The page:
Felix: Mm-hmm (affirmative), because you said that you guys experiment a lot with different conferences. I think a lot of listeners out there are interested in doing more of these in person events, but they might not have the team bandwidth or the money or the budget to go out to all of these conferences. What are some red or maybe even green flags prior to being at the conference based on what you’ve read about them, based on what you’ve seen before going, that makes you say “Yes” or “No, I’m not going to go to that conference”?
Elizabeth: Well, for us, especially- Let’s look specifically at blogger conferences. For us, we know our demographics, and so if our demographic is going to be at that conference obviously there’s more of a pull for us. Aesthetics matter. If the [inaudible 00:21:08] matches what we’re going for, the people that we’re trying to target, that’s important. Price is huge.
Patrick: Willingness to work with us, and show-
Patrick: Show our [inaudible 00:21:18] while we’re there, and again within aesthetics, not just the aesthetics of the people that are going but you can tell a lot by what someone’s website looks like.
Patrick: Then also history, like have they been doing it for a couple years? What’s the feedback? Stuff like that.
Elizabeth: Yeah. Never pay full price for a conference. You can always negotiate that down. They’re usually really willing to work with sponsors because they need them, and it’s just a great way- To sponsor a blogger conference is a really unique a special way to get to know them and to showcase your product. It’s a lot of work. It’s exhausting. It’s super difficult, but it’s always worth it.
Felix: When you are collaborating with a conference and you are sponsoring it, the baseline thing you get out of this probably your name and your product kind of all over the conference, but I assume that based on the experience that you guys have there are more kind of levels to it, there are more ways to kind of milk the opportunity rather than just paying and then giving your name or your logo on the banner somewhere.
How do you identify, or how do you begin, I guess, researching or digging into other ways that you can, I guess, customize the conference a little bit more towards your particular product, towards your particular brand?
Elizabeth: Yeah. It really depends on the conference. When we did Texas Society Style Council, we were actually put in rooms. We slept overnight in these bunked cabin rooms, and we were put with a couple big bloggers. They ended up becoming really good friends of ours, which is obviously a unique way to do things. That’s fairly uncommon, but that was a super effective way for us to get to know them. They’re actually still really good friends to this day, and we work with them a lot. It really is so different in every conference.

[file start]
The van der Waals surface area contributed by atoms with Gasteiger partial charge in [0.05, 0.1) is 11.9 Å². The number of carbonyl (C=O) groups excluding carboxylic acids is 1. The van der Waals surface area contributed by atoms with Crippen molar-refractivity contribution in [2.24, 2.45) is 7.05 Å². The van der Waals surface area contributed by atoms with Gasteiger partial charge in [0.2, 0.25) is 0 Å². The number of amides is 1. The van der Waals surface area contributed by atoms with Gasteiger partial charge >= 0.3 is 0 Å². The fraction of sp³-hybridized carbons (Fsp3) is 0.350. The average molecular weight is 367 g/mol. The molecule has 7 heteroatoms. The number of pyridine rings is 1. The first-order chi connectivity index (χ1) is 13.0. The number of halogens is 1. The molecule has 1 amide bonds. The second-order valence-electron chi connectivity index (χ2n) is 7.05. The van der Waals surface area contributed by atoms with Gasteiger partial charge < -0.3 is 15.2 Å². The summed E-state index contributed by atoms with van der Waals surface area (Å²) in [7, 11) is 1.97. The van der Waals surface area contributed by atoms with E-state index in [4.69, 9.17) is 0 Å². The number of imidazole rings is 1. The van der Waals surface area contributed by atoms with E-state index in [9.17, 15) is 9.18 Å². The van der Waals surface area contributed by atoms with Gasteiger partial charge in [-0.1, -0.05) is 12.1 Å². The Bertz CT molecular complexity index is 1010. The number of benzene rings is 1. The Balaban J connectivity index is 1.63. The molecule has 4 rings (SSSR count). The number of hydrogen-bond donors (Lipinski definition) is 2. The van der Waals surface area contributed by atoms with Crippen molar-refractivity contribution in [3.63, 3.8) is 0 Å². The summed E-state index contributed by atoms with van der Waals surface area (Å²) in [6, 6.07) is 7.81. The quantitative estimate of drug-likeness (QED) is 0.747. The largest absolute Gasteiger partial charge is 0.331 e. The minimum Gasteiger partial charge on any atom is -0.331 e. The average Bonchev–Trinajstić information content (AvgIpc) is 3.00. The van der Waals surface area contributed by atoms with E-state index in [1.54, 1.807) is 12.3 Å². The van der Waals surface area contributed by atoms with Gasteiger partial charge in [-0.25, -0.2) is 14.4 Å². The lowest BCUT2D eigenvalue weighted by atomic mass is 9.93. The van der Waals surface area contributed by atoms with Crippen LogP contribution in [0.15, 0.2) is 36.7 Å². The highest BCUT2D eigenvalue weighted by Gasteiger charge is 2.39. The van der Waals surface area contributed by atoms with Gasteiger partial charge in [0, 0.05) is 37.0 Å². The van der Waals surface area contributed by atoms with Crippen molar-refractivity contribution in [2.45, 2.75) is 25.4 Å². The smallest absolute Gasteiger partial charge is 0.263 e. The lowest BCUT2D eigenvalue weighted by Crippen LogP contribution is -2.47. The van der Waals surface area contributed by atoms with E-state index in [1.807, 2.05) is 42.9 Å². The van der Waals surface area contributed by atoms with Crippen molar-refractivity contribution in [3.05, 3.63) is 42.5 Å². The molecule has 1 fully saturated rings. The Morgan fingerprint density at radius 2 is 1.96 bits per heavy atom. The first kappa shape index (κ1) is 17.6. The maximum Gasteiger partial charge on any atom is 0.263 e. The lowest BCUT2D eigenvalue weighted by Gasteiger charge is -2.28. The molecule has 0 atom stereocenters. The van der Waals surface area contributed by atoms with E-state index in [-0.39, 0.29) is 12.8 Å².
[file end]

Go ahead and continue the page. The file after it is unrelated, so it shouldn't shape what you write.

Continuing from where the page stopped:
Felix: Makes sense.
Let’s talk a little bit about your collaboration with bloggers and working with influences, because you had mentioned that that was a key way that you guys promote the products. Tell us a little bit more about how do you actually work with bloggers to promote your product?
Elizabeth: Yeah, I’m actually going to hand it over to Kelsey, who knows the most about this.
Kelsey: Yeah, so we a lot of times- Well, we actually just set up an affiliate program, which has actually been really helpful for us because, I’m not going to lie, doing brand partnerships takes a lot of time. Because you want to make sure that their aesthetic kind of matches your own. We would never want to reach out to someone who we didn’t feel wanted to use our product or that we felt wouldn’t represent it in the way that we wanted it to be shown. There’s a lot of background and research that goes into reaching out to them and working with them, and then-
The affiliate program has just been really helpful for us, because we don’t have to necessarily spend the time going through and saying yes or no to these specific people. We can just put them all in a program and they become kind of like our cheerleaders, almost. They blog about us based on whatever requirements that we give them, or they do some sort of social media post or something like that. That’s kind of how we’re, I think, starting to lean towards how we work with bloggers. There’s still, I mean, every day I’m still talking to at least 2 or 3 trying to work out some sort of campaign with them.
Right now, we’re doing a room refresh challenge with 3 other bloggers. We challenged them to create, or re-create basically, a room in their home for under $500 dollars of our product. That will go live next week, but it’s kind of really exciting to see how these different bloggers kind of take on our products, you know? Some just have different styles. I mean, we had one that used our Easy Stripe in just like a really interesting way, and we have another that’s doing a lot of throw pillows and fabric sort of stuff. I think the partnerships are just really interesting, and you can actually get a lot of different perspectives on your brand that you yourself might not be able to communicate to your consumer. I think that brand partnerships are important, and definitely a lot of fun.